Why are people so diverse (Figure 1.1)? Some people live in the frigid Arctic tundra, others in the arid deserts of sub-Saharan Africa, and still others in the dense forests of Papua New Guinea. Human beings speak more than 6,000 distinct languages. Some people are barely five feet tall while others stoop to fit through a standard door frame. What makes people, around the world, look, speak, and behave differently from one another? And what do all humans share in common?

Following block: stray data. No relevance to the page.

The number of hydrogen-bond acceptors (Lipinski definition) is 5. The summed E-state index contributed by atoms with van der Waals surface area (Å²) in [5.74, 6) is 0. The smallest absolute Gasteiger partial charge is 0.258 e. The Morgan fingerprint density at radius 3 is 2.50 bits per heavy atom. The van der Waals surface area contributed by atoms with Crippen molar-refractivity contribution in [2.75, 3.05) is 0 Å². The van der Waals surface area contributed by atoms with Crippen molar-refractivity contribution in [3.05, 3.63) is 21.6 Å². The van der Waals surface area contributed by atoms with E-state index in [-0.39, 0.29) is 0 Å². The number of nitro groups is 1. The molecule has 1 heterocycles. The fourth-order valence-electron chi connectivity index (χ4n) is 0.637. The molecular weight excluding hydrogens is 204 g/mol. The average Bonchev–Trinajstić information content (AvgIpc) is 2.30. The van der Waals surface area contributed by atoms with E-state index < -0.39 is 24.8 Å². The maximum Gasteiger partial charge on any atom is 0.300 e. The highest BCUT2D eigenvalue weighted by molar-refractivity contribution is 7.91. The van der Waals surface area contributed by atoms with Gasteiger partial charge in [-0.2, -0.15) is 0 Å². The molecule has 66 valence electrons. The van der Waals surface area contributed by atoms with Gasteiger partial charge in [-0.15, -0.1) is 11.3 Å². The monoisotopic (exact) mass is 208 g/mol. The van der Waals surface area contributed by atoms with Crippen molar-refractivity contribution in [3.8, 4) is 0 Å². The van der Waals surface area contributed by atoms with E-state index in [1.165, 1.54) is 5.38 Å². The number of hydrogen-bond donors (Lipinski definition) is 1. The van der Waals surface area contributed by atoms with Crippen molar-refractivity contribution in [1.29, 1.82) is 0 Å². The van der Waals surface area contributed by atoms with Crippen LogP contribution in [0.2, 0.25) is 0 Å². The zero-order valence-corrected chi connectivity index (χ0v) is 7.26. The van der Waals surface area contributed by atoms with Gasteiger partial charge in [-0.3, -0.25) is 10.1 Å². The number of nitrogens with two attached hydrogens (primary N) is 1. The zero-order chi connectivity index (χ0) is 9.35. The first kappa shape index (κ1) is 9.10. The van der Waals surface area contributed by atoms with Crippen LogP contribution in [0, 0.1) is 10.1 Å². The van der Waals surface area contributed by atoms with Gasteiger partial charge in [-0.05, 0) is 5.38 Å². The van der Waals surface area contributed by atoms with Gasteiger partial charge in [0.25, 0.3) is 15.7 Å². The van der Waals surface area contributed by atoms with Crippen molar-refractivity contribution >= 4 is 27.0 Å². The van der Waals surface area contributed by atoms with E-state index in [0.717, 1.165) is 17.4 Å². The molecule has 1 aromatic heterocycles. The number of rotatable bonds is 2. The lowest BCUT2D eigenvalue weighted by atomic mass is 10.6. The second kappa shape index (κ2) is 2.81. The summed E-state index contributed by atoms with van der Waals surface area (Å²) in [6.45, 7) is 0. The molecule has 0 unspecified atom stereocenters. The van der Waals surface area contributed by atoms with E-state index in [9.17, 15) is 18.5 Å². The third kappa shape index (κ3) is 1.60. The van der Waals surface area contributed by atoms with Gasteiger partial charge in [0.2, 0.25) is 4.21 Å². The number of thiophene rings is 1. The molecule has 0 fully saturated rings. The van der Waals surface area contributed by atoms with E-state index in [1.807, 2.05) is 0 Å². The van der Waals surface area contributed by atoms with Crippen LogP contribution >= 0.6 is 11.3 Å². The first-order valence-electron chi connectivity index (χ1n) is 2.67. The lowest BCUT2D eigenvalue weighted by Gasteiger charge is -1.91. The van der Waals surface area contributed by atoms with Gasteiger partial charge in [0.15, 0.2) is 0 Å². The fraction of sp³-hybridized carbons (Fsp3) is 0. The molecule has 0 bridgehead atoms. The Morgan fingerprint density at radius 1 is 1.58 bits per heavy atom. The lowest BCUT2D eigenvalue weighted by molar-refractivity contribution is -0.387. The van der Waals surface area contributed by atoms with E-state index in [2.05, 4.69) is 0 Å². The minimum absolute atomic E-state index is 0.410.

Anthropology is a discipline that explores human differences and similarities by investigating our biological and cultural complexity, past and present. Derived from Greek, the word –anthropos means “human” and –logy refers to the “study of.” Therefore, anthropology is, by definition, the study of humans. Anthropologists are not the only scholars to focus on the human condition; biologists, sociologists, psychologists, and others also examine human nature and societies. However, anthropology is a uniquely dynamic, multifaceted discipline that emerged from a deep-seated curiosity about who we are as a species.